Skip to main content

'No Specific Threat' in New York City, Says Police Commissioner

'No Specific Threat' in New York City, Says Police Commissioner
In last 24 hours, there have been over 75 reports of suspicious packages in New York City. Two were investigated by bomb squad.

Mayor Michael Bloomberg clutched his prepared remarks as he walked into City Hall's Blue Room with Police Commissioner Ray Kelly on Tuesday afternoon, ready to address a small group of reporters. The room quickly silenced as the two approached the podium.

"There are no specific threats against New York City," Kelly said. "But in the aftermath of the horrific day that Boston experienced, we prepared as if yesterday was a prelude to an attack here in New York. That, indeed, has been our S.O.P — our Standard Operating Procedure — since 9/11."

Since Monday's explosions in Boston, which killed at least three people and injured over 130, the New York Police Department has heightened security at hotels and landmark locations in New York City. Over 1,000 counter-terrorism officers have been mobilized to the World Trade Center site, the Empire State Building, Times Square, among other locations.

Kelly said the NYPD received 77 reports in the last 24 hours of suspicious packages in New York City. A year ago around this time, the NYPD received 21 reports of suspicious packages in the city, Kelly said.

"We prepared for [the increase in reports], we increased our emergency service officers on patrol and we increased our bomb squad resources," Kelly said. "In fact, the bomb squad responded to two events yesterday neither of them were crank calls. The public was doing what we asked them to do."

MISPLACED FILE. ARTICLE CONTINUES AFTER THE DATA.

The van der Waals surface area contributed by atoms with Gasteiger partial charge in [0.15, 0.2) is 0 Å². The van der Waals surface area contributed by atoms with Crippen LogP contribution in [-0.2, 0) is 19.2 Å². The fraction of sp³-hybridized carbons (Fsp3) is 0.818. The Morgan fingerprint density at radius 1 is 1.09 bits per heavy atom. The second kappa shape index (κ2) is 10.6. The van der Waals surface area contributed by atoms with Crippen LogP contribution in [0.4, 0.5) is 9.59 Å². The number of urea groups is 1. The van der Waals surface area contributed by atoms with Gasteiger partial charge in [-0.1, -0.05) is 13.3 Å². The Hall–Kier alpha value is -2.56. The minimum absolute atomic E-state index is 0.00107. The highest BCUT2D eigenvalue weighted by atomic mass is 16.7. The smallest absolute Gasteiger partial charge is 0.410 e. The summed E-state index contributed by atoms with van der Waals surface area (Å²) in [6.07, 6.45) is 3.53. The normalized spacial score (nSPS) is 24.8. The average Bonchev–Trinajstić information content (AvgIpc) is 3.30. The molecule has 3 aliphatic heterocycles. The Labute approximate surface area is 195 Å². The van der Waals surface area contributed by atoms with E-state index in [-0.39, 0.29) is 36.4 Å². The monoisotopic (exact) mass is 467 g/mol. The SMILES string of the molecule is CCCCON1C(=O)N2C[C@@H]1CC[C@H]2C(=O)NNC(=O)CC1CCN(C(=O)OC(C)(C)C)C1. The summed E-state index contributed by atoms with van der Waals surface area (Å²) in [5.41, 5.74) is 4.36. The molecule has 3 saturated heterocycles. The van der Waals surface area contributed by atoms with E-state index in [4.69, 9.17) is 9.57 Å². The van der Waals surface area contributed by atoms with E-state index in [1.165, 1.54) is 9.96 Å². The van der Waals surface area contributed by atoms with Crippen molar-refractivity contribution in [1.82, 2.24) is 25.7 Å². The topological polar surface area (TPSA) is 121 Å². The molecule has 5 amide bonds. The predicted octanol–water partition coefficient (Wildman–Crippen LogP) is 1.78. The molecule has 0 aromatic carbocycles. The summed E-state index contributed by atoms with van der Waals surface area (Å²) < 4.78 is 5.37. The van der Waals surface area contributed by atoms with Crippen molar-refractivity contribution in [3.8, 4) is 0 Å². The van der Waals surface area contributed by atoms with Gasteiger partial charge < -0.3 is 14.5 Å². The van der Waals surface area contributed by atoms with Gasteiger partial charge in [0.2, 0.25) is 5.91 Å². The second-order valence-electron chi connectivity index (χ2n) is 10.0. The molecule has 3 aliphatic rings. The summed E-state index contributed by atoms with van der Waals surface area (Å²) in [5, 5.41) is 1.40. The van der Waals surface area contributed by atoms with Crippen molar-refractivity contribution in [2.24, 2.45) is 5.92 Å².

Along with additional officers on patrol, many are searching bags and walking with bomb-sniffing dogs at Grand Central Terminal and various subway stations throughout the city.

"We have the second largest transit system in the world — over five million people a day travel that system," Kelly said. "We're doing bag searches in the system and we have increased that somewhat."

Because the specifics of the explosions in Boston remain unknown, the NYPD will continue to operate on high alert.

"We are going to maintain the posture that we have now at least for the immediate short-term," Kelly said.

Mayor Bloomberg spoke generally at the start of the press conference about New York City's developed anti-terrorism strategy.

"Over the past 11 years, we built the world's largest and most sophisticated local counter-terrorism operation," Bloomberg said. "We've dedicated a thousand members of the NYPD to counter-terrorism duties, and we've given them the tools and the training that they need to do their jobs."

Read Tuesday's full press conference transcript.